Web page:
The film is everything it needs to be and then some. There will be those who complain about the run-time or the way characters are handled but in the end this is a big win for Marvel and a bigger win for people who still enjoy the spectacle of seeing a true summer blockbuster on the big screen. I do not doubt that I’ll see it at least one more time in the theater because this is definitely a film that benefits from a big screen. I might even shell out the cash to see it in IMAX. It’s that good.
Joblo is reporting this morning that Jeremy Renner, he of The Hurt Locker fame, is officially on board as Hawkeye in the upcoming Avengers maga-film. I think it’s pretty darn good casting. He’s got the look for it, and the attitude. What remains to be seen is whether or not they’re going to go the Ultimate route or the 616 original. Does this man truly have the balls to wear a blue and purple scale-mail jumpsuit and hop around shooting a bow and arrow? If he does, he’s more of a man than I am because I wouldn’t be caught dead wearing Hawkeye’s uniform.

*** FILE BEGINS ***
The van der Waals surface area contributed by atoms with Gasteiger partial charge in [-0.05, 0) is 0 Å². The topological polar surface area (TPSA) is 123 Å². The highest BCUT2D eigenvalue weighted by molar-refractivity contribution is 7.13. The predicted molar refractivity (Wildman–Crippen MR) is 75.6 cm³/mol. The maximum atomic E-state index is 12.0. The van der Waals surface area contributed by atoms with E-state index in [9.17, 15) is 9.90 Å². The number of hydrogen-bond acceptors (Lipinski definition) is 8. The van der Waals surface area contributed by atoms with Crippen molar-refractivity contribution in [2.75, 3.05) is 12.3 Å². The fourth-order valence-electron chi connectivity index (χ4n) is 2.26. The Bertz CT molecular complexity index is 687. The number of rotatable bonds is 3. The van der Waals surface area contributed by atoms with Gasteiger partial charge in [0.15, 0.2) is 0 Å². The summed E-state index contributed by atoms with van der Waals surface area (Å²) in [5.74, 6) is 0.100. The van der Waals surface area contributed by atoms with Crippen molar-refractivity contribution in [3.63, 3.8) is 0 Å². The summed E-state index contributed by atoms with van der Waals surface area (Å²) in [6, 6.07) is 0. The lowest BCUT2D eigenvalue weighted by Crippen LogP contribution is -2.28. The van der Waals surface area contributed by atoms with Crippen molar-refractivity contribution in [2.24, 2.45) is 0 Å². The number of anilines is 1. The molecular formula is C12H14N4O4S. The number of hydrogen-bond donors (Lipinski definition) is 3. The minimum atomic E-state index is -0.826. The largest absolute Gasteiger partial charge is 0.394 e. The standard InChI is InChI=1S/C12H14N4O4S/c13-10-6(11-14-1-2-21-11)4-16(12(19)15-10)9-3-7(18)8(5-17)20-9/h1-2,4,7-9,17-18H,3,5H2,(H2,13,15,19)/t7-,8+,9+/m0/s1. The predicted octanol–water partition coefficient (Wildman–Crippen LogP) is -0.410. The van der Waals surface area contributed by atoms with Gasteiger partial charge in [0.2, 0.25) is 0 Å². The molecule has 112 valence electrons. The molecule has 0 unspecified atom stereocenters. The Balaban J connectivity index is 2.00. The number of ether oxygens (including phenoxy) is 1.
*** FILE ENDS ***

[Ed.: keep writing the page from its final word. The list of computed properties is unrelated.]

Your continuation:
So what we have so far for an Avengers team is this : Nick Fury, Iron Man, Captain America, Thor, Hawkeye and the possibility of War Machine and Black Widow. Will Ant-Man and the Wasp show up? Is the Hulk still a factor? I don’t know. I just know that the film is shaping up to be something really interesting, but we still have Thor and Cap’s solo films before the Avengers hit the screen, so that’s plenty of time to blindly speculate on what could happen before they ever get filming.